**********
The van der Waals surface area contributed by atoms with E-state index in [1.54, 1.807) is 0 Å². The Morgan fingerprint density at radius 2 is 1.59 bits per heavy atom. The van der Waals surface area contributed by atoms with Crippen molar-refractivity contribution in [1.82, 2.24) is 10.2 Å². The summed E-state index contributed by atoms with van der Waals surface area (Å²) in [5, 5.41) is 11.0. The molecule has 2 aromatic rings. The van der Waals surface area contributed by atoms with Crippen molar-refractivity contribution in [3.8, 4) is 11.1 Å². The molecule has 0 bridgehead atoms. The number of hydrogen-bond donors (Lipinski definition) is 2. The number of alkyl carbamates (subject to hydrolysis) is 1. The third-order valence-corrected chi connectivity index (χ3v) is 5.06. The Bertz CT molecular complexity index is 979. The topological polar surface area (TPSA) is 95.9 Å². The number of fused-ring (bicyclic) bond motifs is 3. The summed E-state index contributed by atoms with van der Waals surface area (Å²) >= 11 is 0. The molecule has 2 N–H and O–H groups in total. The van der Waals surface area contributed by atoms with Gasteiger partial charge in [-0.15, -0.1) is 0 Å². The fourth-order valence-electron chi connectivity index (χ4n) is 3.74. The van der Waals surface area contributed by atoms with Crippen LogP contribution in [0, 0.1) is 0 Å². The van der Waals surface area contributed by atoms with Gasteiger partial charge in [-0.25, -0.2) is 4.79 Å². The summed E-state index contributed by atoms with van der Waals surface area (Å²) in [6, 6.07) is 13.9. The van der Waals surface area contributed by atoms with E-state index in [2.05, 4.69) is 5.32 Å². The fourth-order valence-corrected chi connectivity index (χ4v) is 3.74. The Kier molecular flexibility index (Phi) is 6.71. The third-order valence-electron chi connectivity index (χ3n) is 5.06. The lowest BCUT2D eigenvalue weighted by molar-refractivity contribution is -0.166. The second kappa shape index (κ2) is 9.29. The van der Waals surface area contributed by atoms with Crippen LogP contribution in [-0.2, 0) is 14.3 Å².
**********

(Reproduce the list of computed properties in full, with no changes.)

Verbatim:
The van der Waals surface area contributed by atoms with E-state index in [1.54, 1.807) is 0 Å². The Morgan fingerprint density at radius 2 is 1.59 bits per heavy atom. The van der Waals surface area contributed by atoms with Crippen molar-refractivity contribution in [1.82, 2.24) is 10.2 Å². The summed E-state index contributed by atoms with van der Waals surface area (Å²) in [5, 5.41) is 11.0. The molecule has 2 aromatic rings. The van der Waals surface area contributed by atoms with Crippen molar-refractivity contribution in [3.8, 4) is 11.1 Å². The molecule has 0 bridgehead atoms. The number of hydrogen-bond donors (Lipinski definition) is 2. The number of alkyl carbamates (subject to hydrolysis) is 1. The third-order valence-corrected chi connectivity index (χ3v) is 5.06. The Bertz CT molecular complexity index is 979. The topological polar surface area (TPSA) is 95.9 Å². The number of fused-ring (bicyclic) bond motifs is 3. The summed E-state index contributed by atoms with van der Waals surface area (Å²) >= 11 is 0. The molecule has 2 N–H and O–H groups in total. The van der Waals surface area contributed by atoms with Gasteiger partial charge in [-0.15, -0.1) is 0 Å². The fourth-order valence-electron chi connectivity index (χ4n) is 3.74. The van der Waals surface area contributed by atoms with Crippen LogP contribution in [0, 0.1) is 0 Å². The van der Waals surface area contributed by atoms with Gasteiger partial charge in [-0.25, -0.2) is 4.79 Å². The summed E-state index contributed by atoms with van der Waals surface area (Å²) in [6, 6.07) is 13.9. The van der Waals surface area contributed by atoms with E-state index in [2.05, 4.69) is 5.32 Å². The fourth-order valence-corrected chi connectivity index (χ4v) is 3.74. The Kier molecular flexibility index (Phi) is 6.71. The third-order valence-electron chi connectivity index (χ3n) is 5.06. The lowest BCUT2D eigenvalue weighted by molar-refractivity contribution is -0.166. The second kappa shape index (κ2) is 9.29. The van der Waals surface area contributed by atoms with Crippen LogP contribution in [-0.2, 0) is 14.3 Å².